We had a blackout here today in heavy winds and it went on so long we abandoned the regular evening plans and decided to drink red wine to warm up. (Heavy wind=cold in this situation.) This was the last of two bottles I’d stored over the years; from here on in, when it comes to 1998, it’s Gigondas and (mainly) Châteauneuf du Pape all the way. While my tasting of the other bottle from about a year ago suggested that this wine still had a few years left, the cork on this particular bottle was soaked through so just as well we opened it. Fortunately no apparent damage. Fruit appeared muted on initial opening, more about some raisins and spice and leathery earth. But there was a pleasantly bright attack, and for all the lack of primary elements, the wine was clearly cultured, proving extremely well-balanced, rounded and succulent on the palate, with some dusty tannins lightly coating the cheeks. As it warmed up from 60F cellar temperature, some deep dark blackberry fruit started poking through, and it gradually took off from there, steadily evolving over an hour or two as we equally steadily waved it goodbye and poured it (gently) down our throats. My wife made the observation that she felt like we were drinking “a special wine” and as we sat by the fire, she correctly noted that this was no longer about fruit (early observations of blackberries aside) but about texture and body and concentration, and it’s entirely true: the descriptive language changes when you enjoy something like this that has developed secondary characteristics. Then the power came back on and we realized we had an empty bottle of wine but for what looked like about 2 inches of sediment!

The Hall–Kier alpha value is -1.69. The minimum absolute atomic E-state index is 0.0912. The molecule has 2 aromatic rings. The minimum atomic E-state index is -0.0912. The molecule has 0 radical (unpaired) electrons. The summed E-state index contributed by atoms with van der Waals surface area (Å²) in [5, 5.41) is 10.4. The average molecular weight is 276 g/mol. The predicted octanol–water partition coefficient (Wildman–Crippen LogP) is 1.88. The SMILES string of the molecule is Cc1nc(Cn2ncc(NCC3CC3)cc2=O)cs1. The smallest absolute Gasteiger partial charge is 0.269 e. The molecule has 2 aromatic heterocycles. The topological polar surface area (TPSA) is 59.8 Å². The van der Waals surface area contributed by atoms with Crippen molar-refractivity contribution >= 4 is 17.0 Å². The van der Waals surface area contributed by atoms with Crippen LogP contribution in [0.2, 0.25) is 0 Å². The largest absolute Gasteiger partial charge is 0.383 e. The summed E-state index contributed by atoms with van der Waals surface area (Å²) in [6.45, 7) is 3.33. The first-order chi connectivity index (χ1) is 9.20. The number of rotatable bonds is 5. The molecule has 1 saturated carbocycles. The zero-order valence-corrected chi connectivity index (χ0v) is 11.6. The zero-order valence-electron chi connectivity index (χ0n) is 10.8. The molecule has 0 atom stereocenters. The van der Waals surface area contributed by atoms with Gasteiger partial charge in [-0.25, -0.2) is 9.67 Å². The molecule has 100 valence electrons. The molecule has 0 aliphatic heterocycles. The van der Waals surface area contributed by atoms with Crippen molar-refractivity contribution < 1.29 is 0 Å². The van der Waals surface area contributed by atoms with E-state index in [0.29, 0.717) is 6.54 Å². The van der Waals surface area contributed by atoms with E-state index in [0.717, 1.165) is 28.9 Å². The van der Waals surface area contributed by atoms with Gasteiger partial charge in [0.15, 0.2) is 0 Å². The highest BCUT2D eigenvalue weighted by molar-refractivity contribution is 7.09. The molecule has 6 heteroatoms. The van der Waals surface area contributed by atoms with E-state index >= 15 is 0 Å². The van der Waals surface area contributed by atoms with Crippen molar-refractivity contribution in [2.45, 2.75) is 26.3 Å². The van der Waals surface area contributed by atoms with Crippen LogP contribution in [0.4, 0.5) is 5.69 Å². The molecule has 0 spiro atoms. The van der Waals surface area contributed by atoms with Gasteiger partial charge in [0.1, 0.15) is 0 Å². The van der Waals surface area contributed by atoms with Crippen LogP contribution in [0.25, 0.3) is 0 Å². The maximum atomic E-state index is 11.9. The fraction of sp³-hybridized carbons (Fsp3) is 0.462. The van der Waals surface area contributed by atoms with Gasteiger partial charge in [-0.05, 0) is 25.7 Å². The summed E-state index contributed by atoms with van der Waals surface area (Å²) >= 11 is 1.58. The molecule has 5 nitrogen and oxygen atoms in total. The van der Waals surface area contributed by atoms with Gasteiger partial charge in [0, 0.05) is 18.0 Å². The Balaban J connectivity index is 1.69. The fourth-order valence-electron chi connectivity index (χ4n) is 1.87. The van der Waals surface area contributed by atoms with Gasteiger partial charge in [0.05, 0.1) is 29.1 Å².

From what I understand this is about 50-50 Grenache-Syrah with a touch of Mourveder. I played with it in two glasses: a large Syrah Riedel and a smaller Chianti-Zinfandel Riedel. It definitely showed better in the larger glass. Vacqueryas is not necessarily under-rated; it just remains persistently good value. And most of its bottles don’t go this length of time. But this one, picked up for around the $20-$25 mark around 2001, clearly did, clearly does, and demonstrates the enormous quality to be found in this southern Rhône appellation.
"Ever tried? Ever failed? No matter! Try again. Fail again. Fail better." S. Beckett